It looks like you're using an Ad Blocker.

Please white-list or disable AboveTopSecret.com in your ad-blocking tool.

Thank you.

 

Some features of ATS will be disabled while you continue to use an ad-blocker.

 

The "Right" of privacy versus "public safety"

page: 1
5

log in

join
share:

posted on Sep, 27 2013 @ 02:45 PM
link   
Living 100 yards from the Canadian border in Washington State and being a trucker that has/does run from Alaska to Florida for around 35 years, I came across an interesting difference between Canadian requirements and U.S. regulations for drug tests.

In the U.S. they are mandatory, both when a company first hires you and on a random basis during your employment. This is for the benefit of highway safety.

In Canada, the drivers are NOT required to do drug tests as this is considered an invasion of privacy....unless the Canadian drivers enter the U,S. then the U.S. regulations apply to them as well.

Most U.S. drivers understand, accept and generally approve of this regulation, after all, their safety is involved as well. Personally, I don't want some company forcing "Black Beauties" on me just to make some obscene schedule, as was the case in the "old days".

Public safety trumps in the U.S.. Privacy in Canada.

An interesting gray area. One that expands to NSA, traffic cameras which can be and are used to track, identify, via facial recognition programs, whether we like it or not. Even the E.P.A. has a Spy Satellite tasked to observe U.S. Businesses for pollution. Supposedly, an illegal act.

The same argument for each side as the drug test issue. Public safety versus Privacy.

Which should trump? When? Can either go too far in gov't's natural need to expand?

It's a coin flip in my mind and if it's fifty-fifty, then I don't have anything to hide and lean to "go for it" and suspect the loud noise against is from those "more likely" to have something to hide than not.

My understanding is prior to the Patriot Act, it was illegal to spy on U.S. citizens by gov't agencies. The way around that was Canada, Great Britain, Australia and the U.S. would spy on each others citizens and provide that data to the governments as requested by the "home nation". At least with the Patriot Act, there was a lip-service oversight which didn't exist previously.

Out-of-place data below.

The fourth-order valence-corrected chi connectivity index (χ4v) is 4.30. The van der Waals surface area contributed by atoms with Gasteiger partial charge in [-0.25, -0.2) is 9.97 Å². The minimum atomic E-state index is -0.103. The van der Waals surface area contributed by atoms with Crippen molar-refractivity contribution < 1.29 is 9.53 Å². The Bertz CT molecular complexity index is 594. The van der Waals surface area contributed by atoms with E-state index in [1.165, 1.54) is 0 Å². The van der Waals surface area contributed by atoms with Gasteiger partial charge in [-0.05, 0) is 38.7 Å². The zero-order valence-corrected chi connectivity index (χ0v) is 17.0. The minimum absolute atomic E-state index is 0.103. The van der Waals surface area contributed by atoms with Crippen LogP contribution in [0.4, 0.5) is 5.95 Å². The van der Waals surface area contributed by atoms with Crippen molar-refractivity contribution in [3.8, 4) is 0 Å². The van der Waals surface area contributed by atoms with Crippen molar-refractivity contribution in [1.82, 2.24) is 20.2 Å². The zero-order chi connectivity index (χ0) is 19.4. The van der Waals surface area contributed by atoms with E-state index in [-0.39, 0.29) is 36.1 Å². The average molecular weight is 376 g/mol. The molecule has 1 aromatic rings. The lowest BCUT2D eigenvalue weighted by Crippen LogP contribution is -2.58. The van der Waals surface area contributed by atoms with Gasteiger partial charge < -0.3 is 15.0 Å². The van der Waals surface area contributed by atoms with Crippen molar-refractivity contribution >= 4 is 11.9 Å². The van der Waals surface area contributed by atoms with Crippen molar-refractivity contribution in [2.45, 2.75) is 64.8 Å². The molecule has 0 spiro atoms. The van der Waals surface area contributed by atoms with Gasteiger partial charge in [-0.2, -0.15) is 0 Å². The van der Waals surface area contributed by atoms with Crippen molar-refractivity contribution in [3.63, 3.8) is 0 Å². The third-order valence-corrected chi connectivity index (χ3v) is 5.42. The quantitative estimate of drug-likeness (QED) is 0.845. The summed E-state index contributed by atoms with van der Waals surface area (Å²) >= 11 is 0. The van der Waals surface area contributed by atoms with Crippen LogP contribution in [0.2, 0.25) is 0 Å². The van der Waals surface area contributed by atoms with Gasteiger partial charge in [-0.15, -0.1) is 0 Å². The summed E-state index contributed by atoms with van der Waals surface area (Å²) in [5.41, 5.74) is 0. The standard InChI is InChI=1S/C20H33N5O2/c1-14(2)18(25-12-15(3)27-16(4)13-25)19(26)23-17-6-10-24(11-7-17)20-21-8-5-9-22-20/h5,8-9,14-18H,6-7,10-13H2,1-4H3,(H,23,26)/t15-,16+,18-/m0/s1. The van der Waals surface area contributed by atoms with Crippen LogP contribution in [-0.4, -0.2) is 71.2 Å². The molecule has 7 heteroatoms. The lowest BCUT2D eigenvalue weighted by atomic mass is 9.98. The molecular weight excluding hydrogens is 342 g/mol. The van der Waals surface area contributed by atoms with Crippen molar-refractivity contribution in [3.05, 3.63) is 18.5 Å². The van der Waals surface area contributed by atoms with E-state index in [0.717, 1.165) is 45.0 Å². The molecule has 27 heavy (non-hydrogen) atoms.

The extreme in the other direction, off the top, was the gay community's withholding HIV info from public records and allowing a promiscuous portion to spread the virus without consequence-on occasion, deliberately- which cost many lives and billions in health costs.

I lean towards public safety, myself, but am unsure where the line should be drawn, if at all.

Thoughts?




posted on Sep, 27 2013 @ 02:50 PM
link   
Safety is an illusion.

These days privacy is also becoming one.



posted on Sep, 27 2013 @ 02:55 PM
link   

corvuscorrax
Safety is an illusion.

These days privacy is also becoming one.


my thoughts exactly. life on planet earth can never be made safe, no matter how many laws you make to the contrary. privacy trumps safety because safety is an illusion.



posted on Sep, 27 2013 @ 02:59 PM
link   
reply to post by nwtrucker
 

As with anything, capability always exceeds reasonable application. Your boss or the local sheriff could always follow you home and look into your window at night.

The fact that the government or businesses can invade your privacy does not mean that they should or that evidence acquired through criminal invasion of privacy are to be considered legitimate evidence for legal action.



posted on Sep, 27 2013 @ 03:17 PM
link   
reply to post by LittleBlackEagle
 


OK, if safety is an illusion, should we let everyone drive drunk? Stoned? Let road rage sort out traffic disagreements?

No laws? No enforcement?

There is such a thing as increments. A little bit safer...less safe.

Privacy? It's a pretty crowded planet for "complete" privacy....unless your stinking rich...



posted on Sep, 27 2013 @ 03:21 PM
link   
reply to post by greencmp
 


Good point. I guess that's where the supposed legal system steps in.

Probable cause, search warrants. It seems to me there was a balance, of sorts, or at least, the illusion of one in earlier days.